The platofrm has a multimedia search option, which can be used for music files too. The phone looks for song titles, allows detailing search by genre. As for photos, it's easier here, you search only for filename.
The player supports following music formats:
The Voice Recorder works in both stand by and talk modes. You can choose the default file name and memory type, in which the file will be saved. The length of the record is not limited by anything but the free space on memory card. Recorded voice memos can be used as ring tones as well.
There are 8 default profiles, and the user can customize them as well as create his/her own. There are a lot of profile settings to choose from, we will list only the main ones: ring type (ring tone only, ring tone and silent alert, silent alert followed by ring tone). Volume can be adjusted for ring tones, service tones and mp3 player. Alerts can be set up for all standard applications: contacts, events, organizer, email, IM, alarm clock. Finally, the phone has offline mode during which the network part of the phone will be disabled, meanwhile other features will remain available.
Themes – there's a certain difference from the triplets, the main menu icons don’t change as you switch between themes, but you can do it on your own. Instead of that, themes can change window appearance and color schemes.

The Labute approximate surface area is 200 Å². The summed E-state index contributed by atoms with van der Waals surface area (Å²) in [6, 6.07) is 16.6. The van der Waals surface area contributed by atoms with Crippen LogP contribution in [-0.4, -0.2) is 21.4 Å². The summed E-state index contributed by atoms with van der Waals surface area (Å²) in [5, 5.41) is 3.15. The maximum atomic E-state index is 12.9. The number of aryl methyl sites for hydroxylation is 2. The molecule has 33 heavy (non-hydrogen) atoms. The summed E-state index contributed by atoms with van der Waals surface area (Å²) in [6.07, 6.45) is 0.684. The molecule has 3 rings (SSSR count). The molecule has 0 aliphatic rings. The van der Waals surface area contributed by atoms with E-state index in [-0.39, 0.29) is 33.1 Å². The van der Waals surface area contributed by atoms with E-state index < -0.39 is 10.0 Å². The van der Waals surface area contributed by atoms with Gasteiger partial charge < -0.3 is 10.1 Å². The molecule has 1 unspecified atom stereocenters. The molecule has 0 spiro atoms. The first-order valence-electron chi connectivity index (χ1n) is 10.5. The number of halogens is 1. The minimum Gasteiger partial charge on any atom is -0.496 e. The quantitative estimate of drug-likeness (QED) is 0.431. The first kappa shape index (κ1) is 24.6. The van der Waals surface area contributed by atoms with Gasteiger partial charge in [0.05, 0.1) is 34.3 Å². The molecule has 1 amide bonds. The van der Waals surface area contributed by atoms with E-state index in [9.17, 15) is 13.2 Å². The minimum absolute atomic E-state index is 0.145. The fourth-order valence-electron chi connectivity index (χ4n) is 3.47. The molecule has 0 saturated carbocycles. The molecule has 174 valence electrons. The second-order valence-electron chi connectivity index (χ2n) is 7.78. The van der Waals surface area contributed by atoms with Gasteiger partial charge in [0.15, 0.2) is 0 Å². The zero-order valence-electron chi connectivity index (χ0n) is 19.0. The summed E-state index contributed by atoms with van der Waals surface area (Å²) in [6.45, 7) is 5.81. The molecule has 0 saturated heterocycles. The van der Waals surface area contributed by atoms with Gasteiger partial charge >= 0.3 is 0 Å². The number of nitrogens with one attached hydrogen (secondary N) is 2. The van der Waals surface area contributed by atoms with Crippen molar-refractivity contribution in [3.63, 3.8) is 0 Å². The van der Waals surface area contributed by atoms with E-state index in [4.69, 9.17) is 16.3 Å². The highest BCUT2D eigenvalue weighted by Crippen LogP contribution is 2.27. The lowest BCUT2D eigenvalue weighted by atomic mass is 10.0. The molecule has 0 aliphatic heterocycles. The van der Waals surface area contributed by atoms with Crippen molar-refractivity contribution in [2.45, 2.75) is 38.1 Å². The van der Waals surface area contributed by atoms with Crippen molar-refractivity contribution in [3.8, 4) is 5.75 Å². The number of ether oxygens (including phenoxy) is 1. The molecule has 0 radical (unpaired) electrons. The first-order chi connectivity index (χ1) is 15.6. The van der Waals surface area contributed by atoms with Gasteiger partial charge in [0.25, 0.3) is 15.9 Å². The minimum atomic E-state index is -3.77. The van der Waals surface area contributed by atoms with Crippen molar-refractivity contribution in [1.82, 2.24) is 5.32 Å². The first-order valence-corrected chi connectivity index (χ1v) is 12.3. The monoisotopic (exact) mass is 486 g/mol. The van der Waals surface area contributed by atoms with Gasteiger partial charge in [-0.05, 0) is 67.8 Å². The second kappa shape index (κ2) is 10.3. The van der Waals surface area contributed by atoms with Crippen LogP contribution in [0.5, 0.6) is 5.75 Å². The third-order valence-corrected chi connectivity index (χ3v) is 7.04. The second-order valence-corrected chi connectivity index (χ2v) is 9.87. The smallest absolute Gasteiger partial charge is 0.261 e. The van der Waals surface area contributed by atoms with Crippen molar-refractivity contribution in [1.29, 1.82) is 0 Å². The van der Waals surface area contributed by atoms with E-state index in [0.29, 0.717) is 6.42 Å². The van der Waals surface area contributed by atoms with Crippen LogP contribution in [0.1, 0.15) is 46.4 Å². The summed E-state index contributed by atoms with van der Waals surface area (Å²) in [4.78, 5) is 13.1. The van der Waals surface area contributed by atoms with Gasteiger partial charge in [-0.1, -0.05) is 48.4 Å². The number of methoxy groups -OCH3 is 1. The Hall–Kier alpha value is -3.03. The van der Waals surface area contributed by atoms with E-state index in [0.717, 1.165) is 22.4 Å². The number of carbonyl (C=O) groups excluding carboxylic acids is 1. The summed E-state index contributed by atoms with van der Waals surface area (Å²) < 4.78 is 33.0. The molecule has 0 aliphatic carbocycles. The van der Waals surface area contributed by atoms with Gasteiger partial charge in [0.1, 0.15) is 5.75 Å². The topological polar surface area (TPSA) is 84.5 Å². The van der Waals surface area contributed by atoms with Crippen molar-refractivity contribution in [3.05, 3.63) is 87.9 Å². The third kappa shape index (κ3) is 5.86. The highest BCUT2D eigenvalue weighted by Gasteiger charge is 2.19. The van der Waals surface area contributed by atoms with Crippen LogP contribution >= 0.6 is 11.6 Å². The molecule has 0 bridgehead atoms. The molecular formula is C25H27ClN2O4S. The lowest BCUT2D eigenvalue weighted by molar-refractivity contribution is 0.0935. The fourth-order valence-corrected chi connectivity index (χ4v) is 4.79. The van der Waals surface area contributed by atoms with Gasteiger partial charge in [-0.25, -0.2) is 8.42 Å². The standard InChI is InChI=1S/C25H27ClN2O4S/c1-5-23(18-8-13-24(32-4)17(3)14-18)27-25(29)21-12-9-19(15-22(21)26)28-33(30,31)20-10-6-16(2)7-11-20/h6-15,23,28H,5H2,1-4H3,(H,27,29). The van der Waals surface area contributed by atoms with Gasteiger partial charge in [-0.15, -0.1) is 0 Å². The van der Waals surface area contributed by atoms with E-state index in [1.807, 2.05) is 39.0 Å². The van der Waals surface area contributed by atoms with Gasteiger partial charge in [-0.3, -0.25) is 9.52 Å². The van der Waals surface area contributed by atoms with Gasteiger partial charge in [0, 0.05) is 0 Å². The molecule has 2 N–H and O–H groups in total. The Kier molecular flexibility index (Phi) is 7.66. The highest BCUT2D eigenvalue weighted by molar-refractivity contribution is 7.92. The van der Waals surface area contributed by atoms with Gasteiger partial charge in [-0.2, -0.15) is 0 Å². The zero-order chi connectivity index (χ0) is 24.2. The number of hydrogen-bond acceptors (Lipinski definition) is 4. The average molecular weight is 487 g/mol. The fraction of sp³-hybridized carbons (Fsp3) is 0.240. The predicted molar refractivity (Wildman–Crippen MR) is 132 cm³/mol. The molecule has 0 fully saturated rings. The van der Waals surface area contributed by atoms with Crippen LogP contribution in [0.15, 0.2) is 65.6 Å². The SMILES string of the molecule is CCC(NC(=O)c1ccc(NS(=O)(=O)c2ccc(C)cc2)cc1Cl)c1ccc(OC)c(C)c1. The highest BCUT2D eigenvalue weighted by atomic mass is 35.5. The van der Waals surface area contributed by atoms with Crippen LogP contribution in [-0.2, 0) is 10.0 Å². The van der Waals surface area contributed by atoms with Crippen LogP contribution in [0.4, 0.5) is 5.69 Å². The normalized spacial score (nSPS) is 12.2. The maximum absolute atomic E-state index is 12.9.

Data connections. Here you can use either wap-protocol or internet APN. The settings are quite simple, there's nothing complicated in them.
Phone settings – the categories in this menu are uncomplicated and thus easy to understand. In phone settings, you can alter display parameters, time and date, language, input language, see battery's level in % (more detailed way than simple battery icon) and switch on energy saving mode. The phone supports firmware updates over the air, there's a corresponding option in the menu list. Some interesting settings: it is possible to disable voice dialing when pressing button on the headset, disable or enable automatic answering.
Security – the phone has standard phone lock, it can be used only when the phone gets turned on or at any moment you like. It is also possible to set password on Messages, Calendar and Contacts menus, so that without entering the password these applications will simply refuse to launch.
There are three lists with 20 entries in each available. Same numbers don’t get merged, they remain separate entries. The phone displays first name and last name of the contact together with the number type icon. In the general list (fourth on the list), you will see 20 last entries from three other lists. You will see what kind of call it was with the help of thumbnails. In case you are interested in details, you can check the date and time of the call, as well as its length. You can switch between the lists by pressing * or #.